Day 10

To day we would tour the city of Camaguey, population 350,000. First stop was the ‘Institute of Friendship’ where we met the Director and his staff . . .

. . . he and Jon exchanged gifts . . .

lots of smiling handshakes . . .

. . . and of course a sing along!

There were posters regarding the US Cuban relationship and  . . .

the results of a local painting contest . . .

whose message seemed pretty clear . . .

Soon we were back on the bus and as we motored along came a cross a new type of biking outfit . . .Yikes!

A lot of restoration is going on in the city but there is always room for more . . .

We unloaded outside the Camaguey Municipal Band’s practice area where they performed a special rehearsal just for us.

. . . a logo that was developed in the US for the group . . .

You will recognize this song . . .

. . . many of the musicians had pedaled to practice on their bikes carrying their instruments . . .

. . . including this beauty, which looks like may have been won in the Dutch National Postcode Lottery!! It is biggest charity lottery in the Netherlands founded in 1989. Fifty percent of the proceeds of this lottery are donated amongst 81 charities, which, in 2010 amounted to over 270 million euros.

All the touring made us hungry and we headed to lunch which was in sort of a Transportation/Amusement Park/Restaurant area. Planes and train cars were used and spotted among the restaurants . . . sort of lost in translation.

But . . . our lunch was EXCELLENT

Seated right on the bay . . .

. . . starting with a nice salad, although I had have adopted the ‘What Would Cindy Eat’ philosophy of NO RAW LETTUCE which probably would have been OK to eat here . . .

. . . followed by a lobster dinner for 21!!!!

Nice meal and garnishes . . .

Provided by the proud staff . . .

. . . the chef’s trained at a culinary school in Venezuela!

Back on the bus after this HUGE lunch we were on our way to meet with the City of Camaguey historic district planning restoration department . . .

. . . complete with powerpoint presentations . . .

A lively question and answer period and exchange of gifts . . .

. . . and we began our walk. First through one of hundreds of small square around the city, this one with . . .

. . . bronze statues of colorful local citizens!

Two new friends of Barb’s who received a few goodies . . .

Resourceful Cubans figure out an easy way to transport the kids around town with these wooden seats.

As we wound through the narrow street, many of which are not wide enough for auto traffic, the planning commissioner points out one the relics of the Soviet area . . .

. . . a historic block that had been razed to build the highest ‘condo’ in eastern Cuba!!

Luckily there was lots of local art and murals to add some color.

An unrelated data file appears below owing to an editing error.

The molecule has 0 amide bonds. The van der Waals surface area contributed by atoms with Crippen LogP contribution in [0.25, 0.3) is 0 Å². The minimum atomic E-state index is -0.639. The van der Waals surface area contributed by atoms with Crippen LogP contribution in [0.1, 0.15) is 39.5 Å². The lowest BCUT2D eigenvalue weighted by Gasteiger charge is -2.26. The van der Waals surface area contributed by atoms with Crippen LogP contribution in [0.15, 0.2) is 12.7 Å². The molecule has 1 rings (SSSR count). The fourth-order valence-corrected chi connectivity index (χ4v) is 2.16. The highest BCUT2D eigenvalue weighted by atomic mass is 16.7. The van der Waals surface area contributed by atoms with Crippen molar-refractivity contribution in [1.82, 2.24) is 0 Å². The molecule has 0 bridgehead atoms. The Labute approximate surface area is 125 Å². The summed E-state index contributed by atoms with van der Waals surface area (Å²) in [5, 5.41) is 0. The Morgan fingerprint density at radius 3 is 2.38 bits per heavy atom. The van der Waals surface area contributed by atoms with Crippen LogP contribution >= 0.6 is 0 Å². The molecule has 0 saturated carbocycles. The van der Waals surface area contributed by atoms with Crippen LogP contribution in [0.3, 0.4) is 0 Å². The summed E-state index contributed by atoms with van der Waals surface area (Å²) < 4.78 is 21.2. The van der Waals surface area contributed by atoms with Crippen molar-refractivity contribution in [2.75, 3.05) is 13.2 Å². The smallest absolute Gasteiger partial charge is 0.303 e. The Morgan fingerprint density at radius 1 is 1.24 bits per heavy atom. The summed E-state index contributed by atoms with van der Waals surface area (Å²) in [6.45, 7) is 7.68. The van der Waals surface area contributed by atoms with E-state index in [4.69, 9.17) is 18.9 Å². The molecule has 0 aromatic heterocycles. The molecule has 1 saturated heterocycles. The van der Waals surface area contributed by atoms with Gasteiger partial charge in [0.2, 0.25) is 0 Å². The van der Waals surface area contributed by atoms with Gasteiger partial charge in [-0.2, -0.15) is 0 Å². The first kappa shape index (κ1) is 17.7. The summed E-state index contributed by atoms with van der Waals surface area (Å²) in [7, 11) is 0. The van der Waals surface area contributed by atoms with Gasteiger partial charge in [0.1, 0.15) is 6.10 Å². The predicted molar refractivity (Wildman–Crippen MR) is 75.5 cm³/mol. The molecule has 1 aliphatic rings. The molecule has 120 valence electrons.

Here is their new convention center, with all the amenities, built to bring more meetings to Camaguey . . .

. . . which is right across from the Comndant Che hotel. Evidently, Che still keeps an eye on everything with the aid of a close circuit camera.

We finished off our walking tour by visiting the artist Orestes Larios’s gallery . . .

. . . which he has opened to a dozen local artists for producing art.

We wandered around, meeting the artists, looking at and buying art , for an hour when a special chamber orchestra concert that had been arranged for our group began setting up.

Very nice use of the space . . .

. . . with great acoustics. Really a nice time!

Jon, the delegator, had requested a group of 4 to serve as our final nights farewell dinner committee. Here the two treasurer’s assess the CUC’s collected for our guide and bus drivers tips.

. . . while over their shoulders in the hotel was this kiosk with literature reading everything that is Fidel/Raul and Che. Wonder if they would approve?

Tonight we were on our own for dinner and chose a well know local private restaurant, the 1811.

Nice setting . . . and we couldn’t help but wonder

. . . if this cow had been the last one shot in Cuba. After the fall of the Soviet Union, and their withdrawal of financial support to Cuba, the island faced many problems including famine. Cows began disappearing and appearing on people tables. The government became so concerned they implemented special rules. All cattle became property of the government and if you are found guilty of illegally killing a cow, you get 15 years’ in prison. Kill one of your fellow Cuban citizens and you get 10 years’!! As Eliseo told us, “Cows are sacred in Cuba”. Sort of like India!!!

The restaurant was known for its wine cellar . . .

. . . that included a chef’s tasting table.

However, when we orderd wine we were told there was none available!!! TommyH pushed the point and one of the staff left the building and soon came back with a bottle or two, from where, who knows! Here are Barb and Tom protecting their special order from the rest of us!

After our HUGE lunch many of us thought we would never to eat again . . . but soon the Special of the House appeared, sauteed fish with shrimp and coconut sauce . . .

. . . along with a HUGE serving of fried rice. It would have been enough for the whole table!!!

At least we had a nice walk back to our hotel to work off some of the calories . . . which were quickly replaced by several rums before turning in for the night!!!


Day 11

We started the day with a nice breakfast and packed up. Although we had one more night in Camaguey, we would return at noon and move down the block to new hotels. Scheduling snafus!